Storage layer. Amazon S3 is used to store the large input dataset and the output inference data. The ShardedByS3Key data distribution strategy distributes the files across multiple nodes within a processing cluster. With this option enabled, SageMaker Processing will automatically copy a different subset of input files into each node of the processing job. This way you can horizontally scale batch inference jobs by requesting a higher number of instances when configuring the job.

One caveat of this approach is that while many ML algorithms utilize multiple CPU cores during training, only one core is utilized during inference. This can be rectified by using Python’s native concurrency and parallelism frameworks such concurrent.futures. The following pseudo-code illustrates how you can distribute the inference workload across all instance cores. This assumes the SageMaker Processing job has been configured to copy the input files into the /opt/ml/processing/input directory.

from concurrent.futures import ProcessPoolExecutor, as_completed
from multiprocessing import cpu_count
import os
from glob import glob
import pandas as pd

def inference_fn(model_dir, file_path, output_dir):

model = joblib.load(f"{model_dir}/model.joblib")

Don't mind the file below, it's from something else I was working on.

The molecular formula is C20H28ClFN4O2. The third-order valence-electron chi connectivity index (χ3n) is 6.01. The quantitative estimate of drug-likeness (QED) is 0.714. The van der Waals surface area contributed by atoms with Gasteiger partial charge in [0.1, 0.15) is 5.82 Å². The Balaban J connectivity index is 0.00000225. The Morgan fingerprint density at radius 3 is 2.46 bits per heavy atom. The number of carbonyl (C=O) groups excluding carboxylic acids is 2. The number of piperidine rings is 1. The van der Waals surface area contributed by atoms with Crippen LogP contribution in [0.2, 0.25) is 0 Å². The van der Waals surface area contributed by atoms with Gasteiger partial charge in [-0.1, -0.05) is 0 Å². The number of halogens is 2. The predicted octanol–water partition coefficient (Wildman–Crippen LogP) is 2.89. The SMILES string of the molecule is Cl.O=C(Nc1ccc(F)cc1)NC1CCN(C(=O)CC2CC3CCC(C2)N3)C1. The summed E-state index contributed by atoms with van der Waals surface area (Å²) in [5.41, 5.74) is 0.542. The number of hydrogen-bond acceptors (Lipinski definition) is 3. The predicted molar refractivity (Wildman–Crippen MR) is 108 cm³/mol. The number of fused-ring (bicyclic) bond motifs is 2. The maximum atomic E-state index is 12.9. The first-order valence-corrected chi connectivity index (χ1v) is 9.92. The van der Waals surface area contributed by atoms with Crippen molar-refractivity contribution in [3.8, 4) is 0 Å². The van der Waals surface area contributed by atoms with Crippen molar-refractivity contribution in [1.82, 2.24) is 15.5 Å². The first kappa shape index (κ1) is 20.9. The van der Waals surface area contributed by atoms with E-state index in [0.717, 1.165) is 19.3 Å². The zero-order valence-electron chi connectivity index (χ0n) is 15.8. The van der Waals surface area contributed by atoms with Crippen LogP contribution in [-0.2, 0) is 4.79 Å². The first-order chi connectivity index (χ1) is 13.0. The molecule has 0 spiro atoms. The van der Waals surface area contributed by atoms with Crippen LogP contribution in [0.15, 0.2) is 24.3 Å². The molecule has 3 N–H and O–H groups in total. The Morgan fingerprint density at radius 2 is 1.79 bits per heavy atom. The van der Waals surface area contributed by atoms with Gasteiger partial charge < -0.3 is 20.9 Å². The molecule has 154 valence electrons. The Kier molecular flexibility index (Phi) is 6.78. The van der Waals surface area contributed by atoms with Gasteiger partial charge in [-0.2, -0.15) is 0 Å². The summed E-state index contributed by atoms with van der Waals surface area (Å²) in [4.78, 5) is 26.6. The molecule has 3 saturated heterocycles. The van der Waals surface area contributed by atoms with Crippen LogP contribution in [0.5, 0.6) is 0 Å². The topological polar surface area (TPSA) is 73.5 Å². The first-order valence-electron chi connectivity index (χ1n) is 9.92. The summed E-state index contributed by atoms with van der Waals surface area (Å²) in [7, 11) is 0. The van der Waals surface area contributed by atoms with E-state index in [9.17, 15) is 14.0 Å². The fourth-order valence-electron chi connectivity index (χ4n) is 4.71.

data = pd.read_parquet(file_path)
data["prediction"] = model.predict(data)

output_path = f"{output_dir}/{os.path.basename(file_path)}"

data.to_parquet(output_path)

return output_path

input_files = glob("/opt/ml/processing/input/*")
model_dir = "/opt/ml/model"
output_dir = "/opt/ml/output"

with ProcessPoolExecutor(max_workers=cpu_count()) as executor:
futures = [executor.submit(inference_fn, model_dir, file_path, output_dir) for file in input_files]

results =[]
for future in as_completed(futures):
results.append(future.result())

Conclusion

In this blog post, we described ML inference options and use cases. We primarily focused on batch inference and reviewed key challenges faced when performing batch inference at scale. We provided a mental model of some key considerations and best practices to consider as you make various architecture decisions. We illustrated these considerations with a real world use case and an architecture pattern to perform batch inference at scale. This pattern can be extended to other choices of compute, storage, and orchestration services on AWS to build large-scale ML inference solutions.